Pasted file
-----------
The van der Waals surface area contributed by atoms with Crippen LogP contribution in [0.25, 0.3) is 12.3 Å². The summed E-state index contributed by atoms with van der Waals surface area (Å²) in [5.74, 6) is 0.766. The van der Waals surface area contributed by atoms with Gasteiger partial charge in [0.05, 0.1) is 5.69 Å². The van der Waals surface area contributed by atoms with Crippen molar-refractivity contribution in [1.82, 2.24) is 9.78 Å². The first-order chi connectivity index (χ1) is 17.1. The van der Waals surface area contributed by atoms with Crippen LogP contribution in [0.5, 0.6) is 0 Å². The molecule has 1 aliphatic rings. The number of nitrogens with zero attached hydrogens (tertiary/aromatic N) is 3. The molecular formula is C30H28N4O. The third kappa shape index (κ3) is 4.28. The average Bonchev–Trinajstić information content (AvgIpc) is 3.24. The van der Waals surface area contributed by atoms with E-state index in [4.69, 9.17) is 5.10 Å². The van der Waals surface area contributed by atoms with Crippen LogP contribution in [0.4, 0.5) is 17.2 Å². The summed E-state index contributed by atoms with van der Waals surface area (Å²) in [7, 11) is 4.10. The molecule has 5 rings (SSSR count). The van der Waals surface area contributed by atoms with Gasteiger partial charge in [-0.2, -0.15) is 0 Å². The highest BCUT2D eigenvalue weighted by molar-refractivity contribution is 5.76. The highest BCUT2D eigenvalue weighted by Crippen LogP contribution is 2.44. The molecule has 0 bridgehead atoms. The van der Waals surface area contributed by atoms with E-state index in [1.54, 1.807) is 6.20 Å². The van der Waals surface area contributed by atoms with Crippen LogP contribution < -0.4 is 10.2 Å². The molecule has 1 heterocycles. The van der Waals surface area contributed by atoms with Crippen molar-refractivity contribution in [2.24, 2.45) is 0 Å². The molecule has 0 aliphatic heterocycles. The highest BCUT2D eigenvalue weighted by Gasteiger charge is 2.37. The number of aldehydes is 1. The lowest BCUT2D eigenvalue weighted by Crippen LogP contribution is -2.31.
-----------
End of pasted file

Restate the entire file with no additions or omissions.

The van der Waals surface area contributed by atoms with Crippen LogP contribution in [0.25, 0.3) is 12.3 Å². The summed E-state index contributed by atoms with van der Waals surface area (Å²) in [5.74, 6) is 0.766. The van der Waals surface area contributed by atoms with Gasteiger partial charge in [0.05, 0.1) is 5.69 Å². The van der Waals surface area contributed by atoms with Crippen molar-refractivity contribution in [1.82, 2.24) is 9.78 Å². The first-order chi connectivity index (χ1) is 17.1. The van der Waals surface area contributed by atoms with Crippen LogP contribution in [0.5, 0.6) is 0 Å². The molecule has 1 aliphatic rings. The number of nitrogens with zero attached hydrogens (tertiary/aromatic N) is 3. The molecular formula is C30H28N4O. The third kappa shape index (κ3) is 4.28. The average Bonchev–Trinajstić information content (AvgIpc) is 3.24. The van der Waals surface area contributed by atoms with E-state index in [4.69, 9.17) is 5.10 Å². The van der Waals surface area contributed by atoms with Crippen LogP contribution in [0.4, 0.5) is 17.2 Å². The summed E-state index contributed by atoms with van der Waals surface area (Å²) in [7, 11) is 4.10. The molecule has 5 rings (SSSR count). The van der Waals surface area contributed by atoms with Gasteiger partial charge in [-0.2, -0.15) is 0 Å². The highest BCUT2D eigenvalue weighted by molar-refractivity contribution is 5.76. The highest BCUT2D eigenvalue weighted by Crippen LogP contribution is 2.44. The molecule has 0 bridgehead atoms. The van der Waals surface area contributed by atoms with E-state index in [1.54, 1.807) is 6.20 Å². The van der Waals surface area contributed by atoms with Crippen LogP contribution < -0.4 is 10.2 Å². The molecule has 1 heterocycles. The van der Waals surface area contributed by atoms with Crippen molar-refractivity contribution in [2.24, 2.45) is 0 Å². The molecule has 0 aliphatic heterocycles. The highest BCUT2D eigenvalue weighted by Gasteiger charge is 2.37. The number of aldehydes is 1. The lowest BCUT2D eigenvalue weighted by Crippen LogP contribution is -2.31.